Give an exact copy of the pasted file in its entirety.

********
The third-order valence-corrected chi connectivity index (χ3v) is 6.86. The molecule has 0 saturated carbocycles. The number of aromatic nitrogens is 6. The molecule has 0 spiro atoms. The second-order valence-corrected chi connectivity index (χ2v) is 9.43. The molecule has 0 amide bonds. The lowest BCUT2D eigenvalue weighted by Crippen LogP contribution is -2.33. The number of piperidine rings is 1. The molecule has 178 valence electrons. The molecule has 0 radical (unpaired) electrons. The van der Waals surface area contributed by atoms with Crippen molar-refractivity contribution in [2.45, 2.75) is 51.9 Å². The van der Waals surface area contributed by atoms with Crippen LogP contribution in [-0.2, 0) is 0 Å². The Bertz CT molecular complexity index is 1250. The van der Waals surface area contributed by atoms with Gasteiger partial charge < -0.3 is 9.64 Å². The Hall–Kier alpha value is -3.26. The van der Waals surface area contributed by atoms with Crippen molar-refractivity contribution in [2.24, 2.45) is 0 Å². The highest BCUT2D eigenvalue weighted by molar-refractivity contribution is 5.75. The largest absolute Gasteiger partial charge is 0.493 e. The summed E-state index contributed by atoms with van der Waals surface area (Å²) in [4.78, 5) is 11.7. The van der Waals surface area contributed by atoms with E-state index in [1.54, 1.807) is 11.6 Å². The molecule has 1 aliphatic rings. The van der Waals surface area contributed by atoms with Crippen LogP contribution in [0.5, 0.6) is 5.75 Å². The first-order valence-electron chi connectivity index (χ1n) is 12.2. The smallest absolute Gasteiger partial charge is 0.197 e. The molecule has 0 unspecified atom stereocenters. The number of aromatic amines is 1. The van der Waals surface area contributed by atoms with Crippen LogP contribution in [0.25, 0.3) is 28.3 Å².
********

The third-order valence-corrected chi connectivity index (χ3v) is 6.86. The molecule has 0 saturated carbocycles. The number of aromatic nitrogens is 6. The molecule has 0 spiro atoms. The second-order valence-corrected chi connectivity index (χ2v) is 9.43. The molecule has 0 amide bonds. The lowest BCUT2D eigenvalue weighted by Crippen LogP contribution is -2.33. The number of piperidine rings is 1. The molecule has 178 valence electrons. The molecule has 0 radical (unpaired) electrons. The van der Waals surface area contributed by atoms with Crippen molar-refractivity contribution in [2.45, 2.75) is 51.9 Å². The van der Waals surface area contributed by atoms with Crippen LogP contribution in [-0.2, 0) is 0 Å². The Bertz CT molecular complexity index is 1250. The van der Waals surface area contributed by atoms with Gasteiger partial charge < -0.3 is 9.64 Å². The Hall–Kier alpha value is -3.26. The van der Waals surface area contributed by atoms with Crippen molar-refractivity contribution in [2.24, 2.45) is 0 Å². The highest BCUT2D eigenvalue weighted by molar-refractivity contribution is 5.75. The largest absolute Gasteiger partial charge is 0.493 e. The summed E-state index contributed by atoms with van der Waals surface area (Å²) in [4.78, 5) is 11.7. The van der Waals surface area contributed by atoms with E-state index in [1.54, 1.807) is 11.6 Å². The molecule has 1 aliphatic rings. The van der Waals surface area contributed by atoms with Crippen LogP contribution in [0.5, 0.6) is 5.75 Å². The first-order valence-electron chi connectivity index (χ1n) is 12.2. The smallest absolute Gasteiger partial charge is 0.197 e. The molecule has 0 unspecified atom stereocenters. The number of aromatic amines is 1. The van der Waals surface area contributed by atoms with Crippen LogP contribution in [0.25, 0.3) is 28.3 Å².